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ASHRAE SIZING METHOD–PROPOSED MODIFICATIONS (2)

## 𝑞𝑞ℎ,𝑖𝑖 � 𝑅𝑅𝑏𝑏 + 𝑞𝑞�𝑝𝑝𝑝𝑝,𝑖𝑖 � 𝑅𝑅𝑝𝑝𝑝𝑝,𝑖𝑖 + 𝑞𝑞𝑐𝑐𝑐𝑐,𝑖𝑖 � 𝑅𝑅𝑐𝑐𝑐𝑐 + 𝑞𝑞ℎ,𝑖𝑖 � 𝑅𝑅ℎ

𝐿𝐿𝑖𝑖 =
𝑇𝑇𝑚𝑚 − 𝑇𝑇𝑔𝑔 + 𝑇𝑇𝑝𝑝,𝑖𝑖

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ASHRAE SIZING METHOD–PROPOSED MODIFICATIONS (3)

##  Iteration procedure is required as 𝐿𝐿 is unknown a priori

 g-functions are determined “On fly”
 No interpolation for 𝐵𝐵/𝐻𝐻
 No correction factors for 𝑟𝑟𝑏𝑏 /𝐻𝐻

##  converges rapidly after 3 to 4 iterations.

 The method is applicable to all kind of bore field configurations
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EXEMPLE

## Heating and cooling of a building of a building and 3 nearby

greenhouses

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peak peak
monthly peak monthly building + hourly peak hourly monthly
building building building + greenhouse ground ground heating ground load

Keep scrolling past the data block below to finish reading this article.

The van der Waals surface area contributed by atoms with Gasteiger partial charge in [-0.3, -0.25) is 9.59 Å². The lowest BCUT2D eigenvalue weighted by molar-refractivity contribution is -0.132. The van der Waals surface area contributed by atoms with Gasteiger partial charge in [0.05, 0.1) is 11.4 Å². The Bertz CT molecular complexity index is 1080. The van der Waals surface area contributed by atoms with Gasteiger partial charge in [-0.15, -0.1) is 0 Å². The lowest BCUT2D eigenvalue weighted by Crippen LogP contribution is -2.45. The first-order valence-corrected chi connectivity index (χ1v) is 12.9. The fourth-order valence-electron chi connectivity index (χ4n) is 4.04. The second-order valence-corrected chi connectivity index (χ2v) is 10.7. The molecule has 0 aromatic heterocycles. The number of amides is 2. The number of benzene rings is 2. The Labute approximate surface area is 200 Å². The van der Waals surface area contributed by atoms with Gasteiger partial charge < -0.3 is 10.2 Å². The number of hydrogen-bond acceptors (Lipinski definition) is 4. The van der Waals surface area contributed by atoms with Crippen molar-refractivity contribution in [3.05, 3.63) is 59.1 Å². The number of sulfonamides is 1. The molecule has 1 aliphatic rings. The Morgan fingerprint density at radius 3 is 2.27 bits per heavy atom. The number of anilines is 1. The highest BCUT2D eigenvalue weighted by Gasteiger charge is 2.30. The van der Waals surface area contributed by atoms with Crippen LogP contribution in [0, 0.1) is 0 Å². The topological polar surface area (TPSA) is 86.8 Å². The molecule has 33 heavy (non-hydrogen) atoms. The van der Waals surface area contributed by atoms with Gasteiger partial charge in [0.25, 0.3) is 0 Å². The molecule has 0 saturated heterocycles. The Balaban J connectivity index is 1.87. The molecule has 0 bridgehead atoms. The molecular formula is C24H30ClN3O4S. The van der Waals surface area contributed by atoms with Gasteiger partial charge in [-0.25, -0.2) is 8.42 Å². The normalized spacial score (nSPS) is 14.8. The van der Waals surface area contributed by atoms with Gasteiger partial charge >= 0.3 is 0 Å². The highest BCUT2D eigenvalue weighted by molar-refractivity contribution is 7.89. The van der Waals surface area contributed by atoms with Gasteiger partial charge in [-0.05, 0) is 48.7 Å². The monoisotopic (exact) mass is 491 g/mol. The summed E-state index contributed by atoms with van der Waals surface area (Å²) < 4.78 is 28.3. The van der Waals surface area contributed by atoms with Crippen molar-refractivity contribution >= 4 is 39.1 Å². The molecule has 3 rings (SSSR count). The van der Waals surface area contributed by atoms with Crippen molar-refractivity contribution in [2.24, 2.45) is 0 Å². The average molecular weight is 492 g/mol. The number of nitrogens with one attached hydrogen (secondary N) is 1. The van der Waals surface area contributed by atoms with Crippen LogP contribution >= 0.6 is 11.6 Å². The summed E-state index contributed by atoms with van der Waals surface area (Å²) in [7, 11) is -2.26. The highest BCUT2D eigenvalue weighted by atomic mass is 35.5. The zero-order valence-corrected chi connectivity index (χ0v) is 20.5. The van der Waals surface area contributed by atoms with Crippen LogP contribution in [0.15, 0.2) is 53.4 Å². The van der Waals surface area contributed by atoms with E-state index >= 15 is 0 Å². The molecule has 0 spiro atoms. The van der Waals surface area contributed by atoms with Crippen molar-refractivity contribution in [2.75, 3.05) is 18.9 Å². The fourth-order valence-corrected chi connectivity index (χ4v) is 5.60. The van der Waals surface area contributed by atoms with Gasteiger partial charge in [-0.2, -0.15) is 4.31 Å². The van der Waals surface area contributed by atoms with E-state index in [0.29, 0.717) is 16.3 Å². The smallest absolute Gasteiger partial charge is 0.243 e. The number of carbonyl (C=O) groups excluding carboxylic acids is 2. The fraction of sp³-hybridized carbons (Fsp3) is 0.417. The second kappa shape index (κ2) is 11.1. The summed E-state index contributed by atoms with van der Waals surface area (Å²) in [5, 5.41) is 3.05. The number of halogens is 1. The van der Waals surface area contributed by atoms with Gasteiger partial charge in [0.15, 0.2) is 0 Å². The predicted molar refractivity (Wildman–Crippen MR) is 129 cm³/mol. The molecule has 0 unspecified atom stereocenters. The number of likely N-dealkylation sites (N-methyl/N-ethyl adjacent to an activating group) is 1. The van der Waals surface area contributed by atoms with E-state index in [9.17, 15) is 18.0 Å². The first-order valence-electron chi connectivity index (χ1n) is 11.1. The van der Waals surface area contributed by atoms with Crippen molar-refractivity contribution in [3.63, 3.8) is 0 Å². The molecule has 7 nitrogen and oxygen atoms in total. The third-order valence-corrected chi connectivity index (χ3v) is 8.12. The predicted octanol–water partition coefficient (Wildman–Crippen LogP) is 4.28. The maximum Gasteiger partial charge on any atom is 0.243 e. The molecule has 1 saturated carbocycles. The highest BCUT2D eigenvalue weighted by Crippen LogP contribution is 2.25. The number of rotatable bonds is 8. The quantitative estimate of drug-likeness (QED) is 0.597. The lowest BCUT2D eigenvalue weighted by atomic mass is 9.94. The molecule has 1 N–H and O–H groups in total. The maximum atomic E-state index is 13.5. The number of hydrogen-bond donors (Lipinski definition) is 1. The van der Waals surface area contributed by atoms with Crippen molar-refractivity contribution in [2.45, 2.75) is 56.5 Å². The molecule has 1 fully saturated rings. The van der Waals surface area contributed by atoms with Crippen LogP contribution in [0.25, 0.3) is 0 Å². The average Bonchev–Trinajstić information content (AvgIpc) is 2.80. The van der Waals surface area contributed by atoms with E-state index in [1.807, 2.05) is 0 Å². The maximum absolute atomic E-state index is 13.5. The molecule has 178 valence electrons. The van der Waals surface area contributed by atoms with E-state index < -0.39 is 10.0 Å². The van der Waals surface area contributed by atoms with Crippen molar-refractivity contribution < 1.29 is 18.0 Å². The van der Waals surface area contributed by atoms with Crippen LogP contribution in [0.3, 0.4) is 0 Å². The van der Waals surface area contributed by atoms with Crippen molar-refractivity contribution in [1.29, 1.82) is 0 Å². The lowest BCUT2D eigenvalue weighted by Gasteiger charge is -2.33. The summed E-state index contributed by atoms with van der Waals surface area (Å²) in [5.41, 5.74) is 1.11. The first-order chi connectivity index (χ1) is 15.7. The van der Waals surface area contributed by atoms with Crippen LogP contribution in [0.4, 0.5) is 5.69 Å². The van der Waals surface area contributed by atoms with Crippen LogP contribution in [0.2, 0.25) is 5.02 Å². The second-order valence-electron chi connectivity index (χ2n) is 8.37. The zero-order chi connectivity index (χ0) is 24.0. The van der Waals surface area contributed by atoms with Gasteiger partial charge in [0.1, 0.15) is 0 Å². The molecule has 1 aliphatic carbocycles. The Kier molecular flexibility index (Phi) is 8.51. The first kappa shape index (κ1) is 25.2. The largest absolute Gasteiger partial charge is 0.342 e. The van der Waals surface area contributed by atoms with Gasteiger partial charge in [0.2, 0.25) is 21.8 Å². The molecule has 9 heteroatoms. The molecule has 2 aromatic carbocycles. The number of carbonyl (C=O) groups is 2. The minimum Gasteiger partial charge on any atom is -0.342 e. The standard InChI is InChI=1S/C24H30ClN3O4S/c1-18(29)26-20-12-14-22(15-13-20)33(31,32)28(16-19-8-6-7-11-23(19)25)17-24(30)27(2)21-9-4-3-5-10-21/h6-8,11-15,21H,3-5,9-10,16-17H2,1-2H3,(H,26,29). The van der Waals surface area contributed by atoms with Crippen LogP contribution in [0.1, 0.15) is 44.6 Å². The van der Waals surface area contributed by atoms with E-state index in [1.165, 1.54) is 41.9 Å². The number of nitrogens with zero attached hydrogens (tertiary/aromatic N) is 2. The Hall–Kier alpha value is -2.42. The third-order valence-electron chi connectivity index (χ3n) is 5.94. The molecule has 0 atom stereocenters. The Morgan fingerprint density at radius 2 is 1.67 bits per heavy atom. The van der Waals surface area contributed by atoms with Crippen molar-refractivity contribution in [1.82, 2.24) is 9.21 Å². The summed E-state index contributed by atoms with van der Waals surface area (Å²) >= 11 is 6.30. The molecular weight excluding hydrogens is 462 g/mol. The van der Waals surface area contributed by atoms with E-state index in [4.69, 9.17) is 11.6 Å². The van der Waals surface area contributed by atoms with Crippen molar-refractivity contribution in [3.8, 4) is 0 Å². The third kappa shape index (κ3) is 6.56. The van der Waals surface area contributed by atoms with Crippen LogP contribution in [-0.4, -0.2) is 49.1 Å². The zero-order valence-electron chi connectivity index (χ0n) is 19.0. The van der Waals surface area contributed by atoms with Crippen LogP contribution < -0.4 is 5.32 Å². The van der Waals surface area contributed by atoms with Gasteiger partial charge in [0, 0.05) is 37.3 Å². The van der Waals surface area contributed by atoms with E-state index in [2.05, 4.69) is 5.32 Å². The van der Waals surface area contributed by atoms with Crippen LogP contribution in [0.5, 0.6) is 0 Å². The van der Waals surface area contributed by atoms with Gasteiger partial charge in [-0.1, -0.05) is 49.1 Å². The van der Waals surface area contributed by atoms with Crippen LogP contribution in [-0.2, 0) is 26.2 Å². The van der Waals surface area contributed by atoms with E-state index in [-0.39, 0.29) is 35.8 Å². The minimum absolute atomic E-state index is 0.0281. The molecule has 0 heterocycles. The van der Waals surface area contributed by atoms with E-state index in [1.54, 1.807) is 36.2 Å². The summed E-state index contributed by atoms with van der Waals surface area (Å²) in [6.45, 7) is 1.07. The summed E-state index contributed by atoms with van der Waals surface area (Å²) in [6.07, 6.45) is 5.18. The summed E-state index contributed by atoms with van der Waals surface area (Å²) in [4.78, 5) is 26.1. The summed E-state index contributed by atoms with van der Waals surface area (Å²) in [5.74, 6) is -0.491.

cooling cooling greenhouse heating cooling load (with (with
kWh kW kWh kW kW kW kW
january 0.0 0.0 112843.5 219.8 0.0 164.9 113.8
february 0.0 0.0 105516.0 219.8 0.0 164.9 117.8
march 0.0 0.0 48361.5 219.8 0.0 164.9 48.8
april 0.0 0.0 20517.0 219.8 0.0 164.9 21.4
may 14655.0 87.9 2931.0 29.3 -109.9 22.0 -21.7
june 23448.0 131.9 0.0 0.0 -164.9 0.0 -40.7
july 29310.0 131.9 0.0 0.0 -164.9 0.0 -49.2
august 26379.0 131.9 0.0 0.0 -164.9 0.0 -44.3
september 23448.0 102.6 2931.0 29.3 -128.2 22.0 -37.7
october 0.0 0.0 23448.0 219.8 0.0 164.9 23.6
november 0.0 0.0 63016.5 219.8 0.0 164.9 65.6
december 0.0 0.0 106981.5 219.8 0.0 164.9 107.8
Totals 117240 486546
annual ground imbalance (kW)
24.93